The U.S. Department of State has released its “Trafficking in Persons Report 2018.” The in-depth 486 page report outlines many facets of human trafficking, from the general business practices of local crimes of opportunity (like an abusive boyfriend selling his girlfriend‘s body for money), all the way up to larger, illicit organizations that traffic people for both sex and labor all over the world. It discusses the ways people are combatting human trafficking throughout various countries, as well as global efforts where nations work together (or in many cases, do not).

In the opening of the report, Secretary of State, Mike Pompeo, said that, “Modern slavery has no place in the world, and I intend to ensure, through diplomatic engagement and increased action, that the United States government’s leadership in combating this global threat is sustained in the years to come.”

The State Department defines human trafficking as such:

  • [S]ex trafficking in which a commercial sex act is induced by force, fraud, or coercion, or in which the person induced to perform such an act has not attained 18 years of age; or
  • the recruitment, harboring, transportation, provision, or obtaining of a person for labor or services, through the use of force, fraud, or coercion for the purpose of subjection to involuntary servitude, peonage, debt bondage, or slavery.

They make an important clarification after this definition, one that might clear up a misconception many have about human trafficking: “A victim need not be physically transported from one location to another for the crime to fall within this definition.”

Read the report in its entirety here (PDF).

As the report is coming from the United States government, it is writing from that perspective but it is also speaking on a global scale. It sheds light on the importance of task forces, how it allows governments or law enforcement agencies within countries to continue to do their jobs, while simultaneously helping one another’s work with shared information and cooperation. This includes training at a local level, agency level, inter-agency level, and international level — coordination, proper responses, handling victims, handling perpetrators and distinguishing them from the victims, are just a few of the many facets involved in these sorts of operations.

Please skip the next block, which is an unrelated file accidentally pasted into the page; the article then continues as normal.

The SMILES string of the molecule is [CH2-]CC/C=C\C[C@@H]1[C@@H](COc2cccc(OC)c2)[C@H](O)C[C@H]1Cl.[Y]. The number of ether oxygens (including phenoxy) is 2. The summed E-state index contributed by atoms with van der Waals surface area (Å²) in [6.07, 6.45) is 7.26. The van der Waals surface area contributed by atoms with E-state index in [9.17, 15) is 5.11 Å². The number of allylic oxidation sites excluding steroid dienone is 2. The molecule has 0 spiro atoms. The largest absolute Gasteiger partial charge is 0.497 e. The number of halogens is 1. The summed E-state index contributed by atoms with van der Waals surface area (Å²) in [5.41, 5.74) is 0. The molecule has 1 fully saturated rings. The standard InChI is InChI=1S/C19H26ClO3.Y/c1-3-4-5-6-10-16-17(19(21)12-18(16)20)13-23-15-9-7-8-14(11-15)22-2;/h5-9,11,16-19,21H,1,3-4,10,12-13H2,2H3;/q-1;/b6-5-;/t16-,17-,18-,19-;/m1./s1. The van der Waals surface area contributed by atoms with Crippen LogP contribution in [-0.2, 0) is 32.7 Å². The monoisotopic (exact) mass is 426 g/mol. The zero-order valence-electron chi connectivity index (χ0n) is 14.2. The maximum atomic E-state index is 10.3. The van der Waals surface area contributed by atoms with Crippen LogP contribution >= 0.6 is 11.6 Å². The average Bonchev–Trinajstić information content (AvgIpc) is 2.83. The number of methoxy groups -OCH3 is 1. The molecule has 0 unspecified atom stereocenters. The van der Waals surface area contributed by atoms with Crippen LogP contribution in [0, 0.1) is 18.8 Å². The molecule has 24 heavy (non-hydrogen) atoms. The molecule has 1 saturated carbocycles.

It also includes community awareness. It goes on to show how some countries abroad have seen successful movements against local trafficking in their communities. It makes this interesting point that is as relevant to a farmer in Myanmar as it is to a middle class American:

In many cases, human trafficking is hidden by the appearance of regularity. In particular, adult victims often interact with others and may even engage in routine transactions in the course of their victimization, yet their compelled service may be imperceptible to the general observer. This is true for both sex trafficking and labor trafficking. Traffickers rely on these conditions, which enable them to control victims even when they interact with others.”